As technologies, channels and customer journeys have evolved, so too has the vocabulary. As you decide how best to communicate with customers – and what tools to use – it’s helpful to demystify the terminology.
One common area of confusion is around the terms ‘multi-channel’, ‘cross-channel’ and ‘omni-channel’. Each has distinct advantages and disadvantages, but all have a role in the customer experience (CX). Let’s look at how you can use each approach to drive engagement.
Multi-channel: Multiple but separate
Multi-channel describes the way customers use one or more touchpoints, for example physical store, smartphone, tablet, live chat, email, social, voice or messaging apps. However, with a multi-channel approach, each works independently – there’s no integration from a communication or CX perspective.
This is an easy first step in making your brand more accessible to customers, particularly for SMEs seeking digital transformation quick-wins. It means you have a presence on – and can engage through – a range of channels. But, as you grow, it can lead to a disjointed CX. For example, service staff can’t easily see if people have already submitted an email when customers ring up. This can create frustration because customers have to repeat queries as they jump between channels.
Cross-channel: Multiple and connected
Cross-channel is the next level up. It means you offer that range of touchpoints across different stages of the journey – with each channel integrated to provide a smoother CX.
For example, this could mean deploying a single chatbot that works across all channels. That way, it recognises customers’ past interactions as they move between touchpoints. You eliminate that frustration of having to repeat stories because the voice chatbot can see previous conversations from webchat.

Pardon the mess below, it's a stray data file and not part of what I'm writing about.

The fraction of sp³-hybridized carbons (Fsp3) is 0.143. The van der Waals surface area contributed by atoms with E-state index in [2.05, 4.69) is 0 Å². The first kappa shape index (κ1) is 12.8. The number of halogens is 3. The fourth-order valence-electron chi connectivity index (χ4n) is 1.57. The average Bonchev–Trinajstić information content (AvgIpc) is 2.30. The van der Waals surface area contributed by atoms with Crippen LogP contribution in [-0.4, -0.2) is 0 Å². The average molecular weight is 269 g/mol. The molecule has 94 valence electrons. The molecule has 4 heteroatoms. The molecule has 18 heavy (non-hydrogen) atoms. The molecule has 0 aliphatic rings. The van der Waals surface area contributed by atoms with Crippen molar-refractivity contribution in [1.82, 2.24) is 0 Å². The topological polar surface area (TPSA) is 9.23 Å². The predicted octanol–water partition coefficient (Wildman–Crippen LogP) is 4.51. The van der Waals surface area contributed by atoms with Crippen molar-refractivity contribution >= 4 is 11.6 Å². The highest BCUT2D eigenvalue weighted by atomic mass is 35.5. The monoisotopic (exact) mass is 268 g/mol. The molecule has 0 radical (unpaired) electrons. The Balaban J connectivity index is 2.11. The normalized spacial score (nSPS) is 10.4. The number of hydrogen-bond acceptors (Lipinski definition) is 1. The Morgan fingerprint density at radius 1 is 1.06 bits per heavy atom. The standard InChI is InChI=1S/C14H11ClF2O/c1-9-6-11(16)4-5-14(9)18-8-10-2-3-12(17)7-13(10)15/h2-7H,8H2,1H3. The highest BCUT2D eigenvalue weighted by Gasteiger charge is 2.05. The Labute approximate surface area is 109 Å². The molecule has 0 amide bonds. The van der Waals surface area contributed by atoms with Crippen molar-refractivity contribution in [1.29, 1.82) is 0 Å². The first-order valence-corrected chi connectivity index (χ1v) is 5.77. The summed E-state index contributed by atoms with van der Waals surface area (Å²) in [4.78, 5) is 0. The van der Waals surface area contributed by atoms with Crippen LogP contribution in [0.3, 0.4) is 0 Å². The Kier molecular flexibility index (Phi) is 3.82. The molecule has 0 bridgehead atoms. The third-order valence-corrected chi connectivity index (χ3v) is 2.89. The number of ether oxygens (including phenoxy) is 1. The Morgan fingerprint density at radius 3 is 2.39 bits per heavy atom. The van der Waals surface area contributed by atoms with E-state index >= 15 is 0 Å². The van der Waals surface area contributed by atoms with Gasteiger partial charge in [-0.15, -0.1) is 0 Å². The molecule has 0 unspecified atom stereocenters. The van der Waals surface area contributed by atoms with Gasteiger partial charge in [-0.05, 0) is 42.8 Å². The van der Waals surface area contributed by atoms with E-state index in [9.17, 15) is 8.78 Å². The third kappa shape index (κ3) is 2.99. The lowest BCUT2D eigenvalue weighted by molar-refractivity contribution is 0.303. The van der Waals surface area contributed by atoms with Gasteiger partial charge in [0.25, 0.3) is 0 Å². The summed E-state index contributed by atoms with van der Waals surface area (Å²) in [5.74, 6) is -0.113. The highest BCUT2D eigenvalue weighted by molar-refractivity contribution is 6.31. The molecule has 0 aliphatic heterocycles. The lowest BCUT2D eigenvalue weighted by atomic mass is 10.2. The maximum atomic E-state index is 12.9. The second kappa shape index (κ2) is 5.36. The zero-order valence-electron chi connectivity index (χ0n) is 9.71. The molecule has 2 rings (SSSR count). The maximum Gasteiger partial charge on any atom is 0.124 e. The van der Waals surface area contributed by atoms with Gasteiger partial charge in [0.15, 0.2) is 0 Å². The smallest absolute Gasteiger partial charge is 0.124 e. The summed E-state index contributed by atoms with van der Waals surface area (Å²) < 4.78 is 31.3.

It also means you can coordinate cross-channel campaigns based on what will drive the best engagement. So one campaign can include communication in a waterfall approach across email, SMS, WhatsApp, push notification and social – from one management platform and with integrated analytics.
Omni-channel: Multiple and interactive
Omni-channel goes one step further. Not only does it account for the fact that customer journeys aren’t linear, but it also recognises that people engage with different channels simultaneously. A common example is using a mobile phone when in a physical store. Click-and-collect is another. An omni-channel customer experience breaks down that barrier between the online and offline worlds.
Can you use geolocation data to push special offers to customers walking past your stores? Can employees access a customer’s online wish list to help find items in the branch? Can you integrate your app with smart speakers, so people can verbally add items to their shopping list? Can you offer a loyalty programme that collates points and tailors offers from purchases on any channel?
These interactive and integrated experiences add the ‘wow’ factor – giving customers extra flexibility and personalisation that makes your brand fit more seamlessly into their everyday lives.
Remember: it’s about customers, not channels
You can achieve ROI with all 3 of these approaches. The key is to put the customer at the heart of your strategy, so you focus on connecting with people, not just channels or devices.
That way, you can deliver personalised and successful journeys that matter – and have a direct impact on your business goals.
Want help deciding on the best channel approach for your business? Speak to an Engage Hub expert.